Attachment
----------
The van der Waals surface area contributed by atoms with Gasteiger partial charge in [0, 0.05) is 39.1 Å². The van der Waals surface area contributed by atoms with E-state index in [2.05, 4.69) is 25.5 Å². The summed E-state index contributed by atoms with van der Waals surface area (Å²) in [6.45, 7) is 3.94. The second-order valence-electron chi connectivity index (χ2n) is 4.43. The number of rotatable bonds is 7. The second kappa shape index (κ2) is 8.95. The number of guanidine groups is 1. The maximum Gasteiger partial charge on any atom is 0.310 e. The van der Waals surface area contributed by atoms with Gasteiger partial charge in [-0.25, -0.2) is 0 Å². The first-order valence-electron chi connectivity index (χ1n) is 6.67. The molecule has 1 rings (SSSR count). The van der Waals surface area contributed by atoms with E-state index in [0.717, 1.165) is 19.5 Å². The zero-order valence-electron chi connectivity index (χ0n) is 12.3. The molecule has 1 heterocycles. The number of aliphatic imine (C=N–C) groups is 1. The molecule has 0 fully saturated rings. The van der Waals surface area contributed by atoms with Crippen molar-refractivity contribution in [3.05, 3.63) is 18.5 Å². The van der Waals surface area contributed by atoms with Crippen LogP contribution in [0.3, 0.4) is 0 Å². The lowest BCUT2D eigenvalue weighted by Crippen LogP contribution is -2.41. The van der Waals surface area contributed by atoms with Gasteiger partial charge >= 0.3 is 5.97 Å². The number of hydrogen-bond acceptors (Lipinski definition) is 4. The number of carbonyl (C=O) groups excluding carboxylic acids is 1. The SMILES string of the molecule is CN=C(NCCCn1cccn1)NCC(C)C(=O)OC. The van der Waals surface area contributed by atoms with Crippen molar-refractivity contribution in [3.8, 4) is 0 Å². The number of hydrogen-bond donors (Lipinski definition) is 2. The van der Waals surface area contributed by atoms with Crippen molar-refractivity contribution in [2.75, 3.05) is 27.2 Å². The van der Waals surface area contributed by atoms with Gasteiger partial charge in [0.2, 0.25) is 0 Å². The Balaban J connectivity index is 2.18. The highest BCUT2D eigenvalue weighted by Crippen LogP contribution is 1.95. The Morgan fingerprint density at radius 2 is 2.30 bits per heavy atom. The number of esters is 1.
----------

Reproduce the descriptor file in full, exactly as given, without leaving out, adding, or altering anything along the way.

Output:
The van der Waals surface area contributed by atoms with Gasteiger partial charge in [0, 0.05) is 39.1 Å². The van der Waals surface area contributed by atoms with E-state index in [2.05, 4.69) is 25.5 Å². The summed E-state index contributed by atoms with van der Waals surface area (Å²) in [6.45, 7) is 3.94. The second-order valence-electron chi connectivity index (χ2n) is 4.43. The number of rotatable bonds is 7. The second kappa shape index (κ2) is 8.95. The number of guanidine groups is 1. The maximum Gasteiger partial charge on any atom is 0.310 e. The van der Waals surface area contributed by atoms with Gasteiger partial charge in [-0.25, -0.2) is 0 Å². The first-order valence-electron chi connectivity index (χ1n) is 6.67. The molecule has 1 rings (SSSR count). The van der Waals surface area contributed by atoms with E-state index in [0.717, 1.165) is 19.5 Å². The zero-order valence-electron chi connectivity index (χ0n) is 12.3. The molecule has 1 heterocycles. The number of aliphatic imine (C=N–C) groups is 1. The molecule has 0 fully saturated rings. The van der Waals surface area contributed by atoms with Crippen molar-refractivity contribution in [3.05, 3.63) is 18.5 Å². The van der Waals surface area contributed by atoms with Crippen LogP contribution in [0.3, 0.4) is 0 Å². The lowest BCUT2D eigenvalue weighted by Crippen LogP contribution is -2.41. The van der Waals surface area contributed by atoms with Gasteiger partial charge >= 0.3 is 5.97 Å². The number of hydrogen-bond acceptors (Lipinski definition) is 4. The number of carbonyl (C=O) groups excluding carboxylic acids is 1. The SMILES string of the molecule is CN=C(NCCCn1cccn1)NCC(C)C(=O)OC. The van der Waals surface area contributed by atoms with Crippen molar-refractivity contribution in [3.8, 4) is 0 Å². The number of hydrogen-bond donors (Lipinski definition) is 2. The van der Waals surface area contributed by atoms with Crippen molar-refractivity contribution in [2.75, 3.05) is 27.2 Å². The van der Waals surface area contributed by atoms with Gasteiger partial charge in [0.2, 0.25) is 0 Å². The Balaban J connectivity index is 2.18. The highest BCUT2D eigenvalue weighted by Crippen LogP contribution is 1.95. The Morgan fingerprint density at radius 2 is 2.30 bits per heavy atom. The number of esters is 1.